Age structure and changes in abundance of three important species of teleost in a eutrophic estuary (Pisces: Teleostei)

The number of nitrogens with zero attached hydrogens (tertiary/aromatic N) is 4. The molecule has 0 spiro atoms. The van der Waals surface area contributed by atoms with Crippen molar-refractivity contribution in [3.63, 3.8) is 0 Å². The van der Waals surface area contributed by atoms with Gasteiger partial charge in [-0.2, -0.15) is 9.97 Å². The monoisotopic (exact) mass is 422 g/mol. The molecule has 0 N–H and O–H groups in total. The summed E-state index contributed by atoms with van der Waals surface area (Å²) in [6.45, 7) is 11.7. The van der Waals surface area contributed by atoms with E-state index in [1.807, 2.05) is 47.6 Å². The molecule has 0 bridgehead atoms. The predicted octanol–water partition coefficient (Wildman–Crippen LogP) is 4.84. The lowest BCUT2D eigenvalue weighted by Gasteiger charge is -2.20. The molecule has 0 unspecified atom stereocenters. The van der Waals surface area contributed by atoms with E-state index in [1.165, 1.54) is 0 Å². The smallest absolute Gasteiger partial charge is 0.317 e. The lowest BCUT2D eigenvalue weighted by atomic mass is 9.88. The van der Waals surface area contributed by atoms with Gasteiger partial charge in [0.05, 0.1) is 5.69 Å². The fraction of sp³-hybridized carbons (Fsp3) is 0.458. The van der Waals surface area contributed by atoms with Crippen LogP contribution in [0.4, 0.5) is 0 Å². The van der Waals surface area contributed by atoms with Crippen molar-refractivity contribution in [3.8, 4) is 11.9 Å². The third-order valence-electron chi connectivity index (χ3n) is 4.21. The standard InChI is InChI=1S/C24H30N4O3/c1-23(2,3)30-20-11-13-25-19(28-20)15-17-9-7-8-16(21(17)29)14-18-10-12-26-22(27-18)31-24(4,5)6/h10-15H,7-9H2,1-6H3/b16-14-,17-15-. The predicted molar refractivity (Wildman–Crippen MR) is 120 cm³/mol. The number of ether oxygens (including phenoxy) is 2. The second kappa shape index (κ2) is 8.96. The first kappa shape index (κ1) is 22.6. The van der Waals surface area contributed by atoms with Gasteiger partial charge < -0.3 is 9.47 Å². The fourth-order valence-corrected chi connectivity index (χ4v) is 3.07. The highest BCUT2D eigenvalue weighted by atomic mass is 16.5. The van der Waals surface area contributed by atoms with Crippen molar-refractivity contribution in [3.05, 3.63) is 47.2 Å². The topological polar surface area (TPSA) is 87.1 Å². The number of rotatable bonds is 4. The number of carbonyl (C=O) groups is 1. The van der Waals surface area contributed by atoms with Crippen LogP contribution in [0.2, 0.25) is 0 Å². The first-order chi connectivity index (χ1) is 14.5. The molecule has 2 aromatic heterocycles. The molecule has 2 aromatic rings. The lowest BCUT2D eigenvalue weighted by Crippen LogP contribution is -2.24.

Comparisons have been made between the catch statistics for the commercial gill and haul net fisheries of two large neighbouring estuaries in south-western Australia. The results indicate that during the 1970s the abundance offish in the Peel-Harvey system in south-western Australia rose as a result of the effects of nutrient enrichment, which included a massive increase in macroalgae (Cladophora sp. and Chaetomorpha spp.). In terms of mean monthly catch per boat per annum, which is shown to be a good reflection of the annual catch per unit effort, the total fishery increased by 1.8 times from 738 kg in the 10 years prior to 1969 to 1327 kg between 1970 and 1979. The comparable values for the three most important commercial species, i.e. the Yellow-eye mullet (Aldrkhetla forsteri), Sea mullet (Mugil cephalus) and Cobbler (Cnidoglanis macrocephalus), increased by 1.9, 21 and 3.3 times, respectively. This contrasts with the situation in the nearby large Swan-Avon estuary which has not seen prolific macroalgal growth but whose fishery uses the same techniques and is exposed to similar market demands. Thus, in the Swan-Avon the mean monthly catch per boat for the total fishery increased in the 1970s by only 1.2 times and no significant change occurred in this parameter for the important Sea mullet and Cobbler. Length-frequency data showed that all three species grew rapidly in the Peel-Harvey estuary, with the result that most individuals had reached the minimum legal length for capture within two years. In the case of the Sea mullet, this length was sometimes achieved by the end of the first year of life. Since growth rates of the main fish species in the Peel-Harvey were similar to those in the Swan-Avon, the increase in weight of fish caught is probably attributable to a rise in fish abundance rather than a faster growth rate. While the rise in abundance may reflect a greater food availability, it could also represent a decline in predation from the large, local, piscivorous bird populations as a result of the development of extensive macrophyte cover.